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Just throwing it out there in the wild, Shakespeare's romance, love, longing and emotions is hard to ascribe it to an average male, potentially more so in that era, for some reason, just a personal consideration. I'm curious to read more about why you think it's definitely Edward and why a female is rarely considered to ascribe to such talent and mastery in poetry in the academic debate. Michael I PM you on your facebook, let me know if you think there's any validity to it, it actually got me quite depressed initially it seemed so futile.

Almost everybody of any stature in the Elizabethan era has been suggested as the "real Shakespeare" at one time or another. This includes some women. But the case for most of these "authorship candidates" is weak to nonexistent.

Oxford (Edward de Vere) is a strong candidate because the plays often mirror and comment on events in his life. Some of these references are extremely specific. Even the Thomas North theory acknowledges this, suggesting that North was making fun of Oxford with these references. (Maybe. But mocking a powerful earl was not necessarily good for one's health.) Oxford also was known as an important literary patron, a European traveler, an amateur poet and lyricist, and a highly eccentric character apparently prone to violent emotional upheavals. On the other hand, he died in 1604, when arguably some Shakespeare plays were not yet written (dating the plays is hard), and some see him as too much of a silly fop to be the Bard.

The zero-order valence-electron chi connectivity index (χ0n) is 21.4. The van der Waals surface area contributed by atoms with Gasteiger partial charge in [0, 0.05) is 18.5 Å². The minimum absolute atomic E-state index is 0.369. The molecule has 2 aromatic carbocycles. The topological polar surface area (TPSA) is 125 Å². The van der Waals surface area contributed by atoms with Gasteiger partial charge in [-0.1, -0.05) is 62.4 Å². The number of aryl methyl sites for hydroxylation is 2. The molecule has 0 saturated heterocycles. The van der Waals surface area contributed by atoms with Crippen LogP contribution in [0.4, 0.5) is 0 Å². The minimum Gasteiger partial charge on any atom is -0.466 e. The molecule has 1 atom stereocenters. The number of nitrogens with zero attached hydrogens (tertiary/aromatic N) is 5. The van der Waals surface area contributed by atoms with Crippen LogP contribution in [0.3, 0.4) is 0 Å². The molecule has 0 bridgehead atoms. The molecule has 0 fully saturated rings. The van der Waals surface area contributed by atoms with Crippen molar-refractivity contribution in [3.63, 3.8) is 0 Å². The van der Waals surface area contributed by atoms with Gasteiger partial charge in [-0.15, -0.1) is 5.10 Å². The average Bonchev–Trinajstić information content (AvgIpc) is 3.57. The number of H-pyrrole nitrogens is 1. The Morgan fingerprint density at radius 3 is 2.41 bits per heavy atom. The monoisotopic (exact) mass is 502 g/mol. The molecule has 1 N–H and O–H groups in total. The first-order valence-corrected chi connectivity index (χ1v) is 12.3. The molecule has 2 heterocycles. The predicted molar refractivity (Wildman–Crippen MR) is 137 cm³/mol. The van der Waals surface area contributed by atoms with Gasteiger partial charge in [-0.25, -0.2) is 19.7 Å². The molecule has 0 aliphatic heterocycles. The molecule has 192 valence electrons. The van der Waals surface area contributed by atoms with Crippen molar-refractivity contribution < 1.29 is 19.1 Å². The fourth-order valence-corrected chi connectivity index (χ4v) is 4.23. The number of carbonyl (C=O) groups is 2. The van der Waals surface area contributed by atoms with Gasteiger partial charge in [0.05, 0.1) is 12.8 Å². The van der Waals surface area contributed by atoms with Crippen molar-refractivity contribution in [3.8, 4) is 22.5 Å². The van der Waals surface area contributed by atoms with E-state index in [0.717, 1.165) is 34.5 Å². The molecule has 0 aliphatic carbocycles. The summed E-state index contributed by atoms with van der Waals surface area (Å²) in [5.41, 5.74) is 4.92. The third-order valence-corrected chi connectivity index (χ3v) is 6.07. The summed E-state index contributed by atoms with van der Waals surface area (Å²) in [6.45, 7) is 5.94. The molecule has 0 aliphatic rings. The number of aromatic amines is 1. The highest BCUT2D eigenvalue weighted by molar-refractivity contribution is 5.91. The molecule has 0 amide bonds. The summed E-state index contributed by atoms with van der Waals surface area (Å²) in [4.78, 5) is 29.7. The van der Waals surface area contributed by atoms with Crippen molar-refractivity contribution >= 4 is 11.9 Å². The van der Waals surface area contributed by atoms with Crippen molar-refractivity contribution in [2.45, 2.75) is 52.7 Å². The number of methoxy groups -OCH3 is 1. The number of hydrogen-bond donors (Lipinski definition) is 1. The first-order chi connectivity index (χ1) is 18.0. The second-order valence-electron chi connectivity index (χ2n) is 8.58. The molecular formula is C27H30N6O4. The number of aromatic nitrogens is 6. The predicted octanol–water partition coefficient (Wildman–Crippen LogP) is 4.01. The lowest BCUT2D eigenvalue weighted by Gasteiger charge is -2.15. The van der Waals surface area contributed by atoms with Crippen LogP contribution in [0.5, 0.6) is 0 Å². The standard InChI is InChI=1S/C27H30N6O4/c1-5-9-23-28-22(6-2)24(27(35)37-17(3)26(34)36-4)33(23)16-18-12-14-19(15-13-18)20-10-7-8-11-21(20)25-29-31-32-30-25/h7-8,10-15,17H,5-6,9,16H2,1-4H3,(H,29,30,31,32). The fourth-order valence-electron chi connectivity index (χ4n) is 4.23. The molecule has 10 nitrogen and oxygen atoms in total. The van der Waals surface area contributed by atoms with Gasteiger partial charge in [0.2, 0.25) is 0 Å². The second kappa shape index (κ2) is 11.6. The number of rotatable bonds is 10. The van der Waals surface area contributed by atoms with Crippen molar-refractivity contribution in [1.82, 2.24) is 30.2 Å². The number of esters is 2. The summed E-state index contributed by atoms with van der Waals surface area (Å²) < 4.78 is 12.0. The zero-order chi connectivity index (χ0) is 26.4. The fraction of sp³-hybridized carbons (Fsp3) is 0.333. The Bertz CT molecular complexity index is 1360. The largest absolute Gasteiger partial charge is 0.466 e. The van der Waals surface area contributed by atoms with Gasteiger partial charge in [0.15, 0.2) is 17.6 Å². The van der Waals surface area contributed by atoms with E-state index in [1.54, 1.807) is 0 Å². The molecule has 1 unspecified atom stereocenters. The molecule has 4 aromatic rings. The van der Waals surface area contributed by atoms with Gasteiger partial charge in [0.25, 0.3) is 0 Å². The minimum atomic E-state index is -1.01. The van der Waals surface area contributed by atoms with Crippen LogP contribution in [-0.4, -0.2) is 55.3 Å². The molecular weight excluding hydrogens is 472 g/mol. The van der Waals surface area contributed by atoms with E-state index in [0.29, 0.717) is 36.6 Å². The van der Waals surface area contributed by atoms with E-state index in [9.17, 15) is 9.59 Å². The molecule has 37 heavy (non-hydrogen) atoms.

I’m not 100% sold on Oxford — or North, or Sackville, or Derby, or ... The only thing I’m sure of is that Will Shaksper of Stratford did not have the erudition, life experience, or court connections to originate the works, though he may well have acquired them for popular performance and publication, and he may have made (or supervised) changes in the manuscripts. This would account for the so-called "bad quartos" that sometimes differ markedly from the First Folio versions (presumably based on the original, uncut manuscripts wherever possible).

You should post the above as a comment / review on the Amazon site you linked to. It's better than any of the reviews there now.

Blimey, I am here because I have followed your erudition in matters paranormal, and then I see you writing about Shakespeare’s identity which coincidentally happens to be another interest of mine. How serendipitous! For the record, I am an Oxfordian, convinced by the scholarship of Alexander Waugh (grandson of Evelyn Waugh)

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